This week the big news in the U.S. has been about torture, as conducted by the C.I.A. after 9/11. I’ve spent some time with the comments section in my hometown newspaper: the majority of readers are outraged, while some defend the practice. Some even seem naïve enough to be shocked. However, most ruling elites, ours included, achieve and maintain their power by violence or the threat of violence.
My novels about Jezebel take place when the Assyrian empire on the rise. A major predator without much in the way of natural resources (they didn’t know what to do with all that oil yet), it devoured the wealth and slave labor of other nations through conquest. Still, life was good for the elite and for what you might call the Assyrian middle class.
In writing historical novels, I do my best to absorb historians’ and archaeologists’ descriptions and present the reader with snapshots that convey the color and flavor of an ancient civilization without descending into tedious academic detail. Below are a couple of the snapshots of ancient Assyria, from The Throne in the Heart of the Sea.
1) The new Assyrian king has invited guests from other nations to celebrate the inauguration of his new capital. These guests include our heroine, Tamar. Wealthy and middle-class citizens are also in attendance.
Hundreds of brightly striped awnings stretched from the riverbank up along the gently rolling terrain. Thousands of people milled about. Somewhere at the front of the mob the king was offering a sacrifice to Ashur. Tamar came late, so she waited at the edge of the crowd, hearing nothing of the ceremony, seeing nothing over the heads of those in front of them except smoke rising from the flames that would prepare their dinner.
When the offering had been made, she threaded their way to the women’s section. Finely dressed ladies pushed ahead of them, trailing expensive scents, burbling effusive apologies without relinquishing a hair’s breadth of space, squatting knee to knee in every available bit of shade. Eventually they squeezed in across from a group of ladies in white linen, who seemed as cool as a school of fish in the Tigris.
Servants carried jars of beer and copper trays up and down the aisles. The first course was roast chickpeas, pickled locusts, and pomegranate seeds, and a towel for the ladies to wipe their fingers.
An enormous pastry arrived. They broke through the crust cover and found it stuffed with songbirds cooked in milk and sprinkled with mint. Then more beer arrived, along with the main course—a huge bowl of beef simmering in onions, surrounded by heart-shaped loaves. Within moments the ladies had torn the bread apart and were scooping up thick chunks of fragrant stew.
“This is delicious!” Tamar exclaimed. “I’ve never had anything like it.”
“Oh, I’m so glad,” said an Assyrian lady. “I do it this way at home. It’s one of my husband’s favorite recipes.”
“How do you make it?”
“Easiest thing in the world. Simmer chunks of fresh cow spleen with salted stomach, add milk, onions, and crushed dodder seed. While it’s cooking you pound more onions and some leek with fresh beef blood, add that during the last few minutes, sprinkle in a little mint and serve.”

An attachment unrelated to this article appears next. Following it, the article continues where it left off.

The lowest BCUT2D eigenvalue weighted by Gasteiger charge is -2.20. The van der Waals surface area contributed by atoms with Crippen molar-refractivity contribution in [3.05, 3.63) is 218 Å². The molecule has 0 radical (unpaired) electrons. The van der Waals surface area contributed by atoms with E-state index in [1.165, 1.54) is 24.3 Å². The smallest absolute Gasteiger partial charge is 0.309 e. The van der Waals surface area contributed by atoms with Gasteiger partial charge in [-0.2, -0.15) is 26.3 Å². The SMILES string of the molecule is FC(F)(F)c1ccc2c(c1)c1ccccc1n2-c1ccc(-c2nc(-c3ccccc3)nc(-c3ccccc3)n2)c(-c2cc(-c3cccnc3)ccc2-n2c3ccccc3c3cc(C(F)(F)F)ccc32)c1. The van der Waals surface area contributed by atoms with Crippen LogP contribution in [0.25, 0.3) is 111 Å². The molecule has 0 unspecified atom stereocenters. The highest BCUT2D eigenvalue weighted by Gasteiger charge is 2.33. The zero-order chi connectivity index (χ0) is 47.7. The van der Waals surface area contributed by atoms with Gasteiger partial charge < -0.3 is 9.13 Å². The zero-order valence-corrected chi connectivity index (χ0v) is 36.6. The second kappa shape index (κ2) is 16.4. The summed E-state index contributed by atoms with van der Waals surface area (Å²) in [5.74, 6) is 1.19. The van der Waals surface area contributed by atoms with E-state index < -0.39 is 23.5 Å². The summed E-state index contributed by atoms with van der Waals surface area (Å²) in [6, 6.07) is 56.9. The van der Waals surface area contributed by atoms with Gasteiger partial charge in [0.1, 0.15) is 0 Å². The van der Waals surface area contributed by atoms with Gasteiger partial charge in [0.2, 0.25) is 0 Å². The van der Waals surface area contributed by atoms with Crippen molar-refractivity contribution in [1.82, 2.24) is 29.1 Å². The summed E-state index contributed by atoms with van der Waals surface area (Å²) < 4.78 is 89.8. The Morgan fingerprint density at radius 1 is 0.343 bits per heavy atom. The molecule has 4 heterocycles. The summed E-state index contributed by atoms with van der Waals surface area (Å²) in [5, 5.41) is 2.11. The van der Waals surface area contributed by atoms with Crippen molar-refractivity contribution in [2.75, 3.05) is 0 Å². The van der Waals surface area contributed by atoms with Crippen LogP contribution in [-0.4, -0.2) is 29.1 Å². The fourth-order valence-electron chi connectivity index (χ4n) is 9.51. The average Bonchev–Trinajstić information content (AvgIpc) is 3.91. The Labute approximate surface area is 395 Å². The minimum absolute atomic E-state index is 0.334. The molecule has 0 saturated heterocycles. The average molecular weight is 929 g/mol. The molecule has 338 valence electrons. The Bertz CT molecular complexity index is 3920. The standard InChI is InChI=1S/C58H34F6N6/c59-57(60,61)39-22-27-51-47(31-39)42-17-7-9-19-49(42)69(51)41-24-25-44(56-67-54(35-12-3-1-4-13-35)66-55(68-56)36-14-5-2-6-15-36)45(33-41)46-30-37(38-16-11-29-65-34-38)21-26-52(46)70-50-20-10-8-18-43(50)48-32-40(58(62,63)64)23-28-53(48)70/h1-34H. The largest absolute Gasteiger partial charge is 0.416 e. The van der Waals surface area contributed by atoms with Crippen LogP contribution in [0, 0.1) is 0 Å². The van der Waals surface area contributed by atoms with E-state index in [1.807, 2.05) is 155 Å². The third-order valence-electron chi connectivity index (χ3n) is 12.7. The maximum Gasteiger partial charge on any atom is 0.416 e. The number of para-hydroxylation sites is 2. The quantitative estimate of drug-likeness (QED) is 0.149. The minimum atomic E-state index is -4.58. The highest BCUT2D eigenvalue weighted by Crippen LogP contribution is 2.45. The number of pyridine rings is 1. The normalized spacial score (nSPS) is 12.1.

“Blood?” Tamar stared at the dripping hunk of bread in her hand. Dear Goddess, forgive me this sin against Your law and don’t let me throw up in front of everybody.
2) Later, Tamar wanders through the city and accidentally encounters one aspect of the violence that supports the Assyrian empire and the comfortable life of its more fortunate citizens.
Tamar was intending to stroll along the riverbank. After a while, however, she found herself in an unfamiliar quarter and realized she’d taken a wrong turn. She turned to retrace her steps and saw a large man coming on rapidly, hand on his sword belt. He yelled something. She began to run.
In the distance she saw a flickering light and heard what sounded like drumming. A military band. She’d be safe with them. The man behind her increased his pace and she ran faster, until the stitch in her side became a stabbing. Then she rounded the last corner and arrived at a construction site. It was bathed in torchlight and surrounded by guards.
She was standing at the edge of a plaza where naked men and women dragged stone blocks up ramps. Others squared the stones with chisels and shoved them into place. Work gangs slapped courses of bricks atop the foundation stones. Tamar forgot the stitch in her side, almost forgot the man behind her, as the syncopated ear-splitting hammering engraved this night in her heart forever: she drank in the stench of slaves who hadn’t bathed since their capture, drank the fetor of blood and the crack of whips, the black fumes of stone oil torches—
Two men approached, hitched like donkeys to a heavy cart, its solid wooden wheels clattering on the cobblestones. She drew back to let them pass. The cargo of bodies was piled neatly, feet to front, heads lolling back at the rear. She gasped, and the donkey-slaves turned to look at her, displaying the brands on their cheeks, and something new in the world: the Assyrians, with their genius for organization, had tattooed numbers on their captives’ foreheads.
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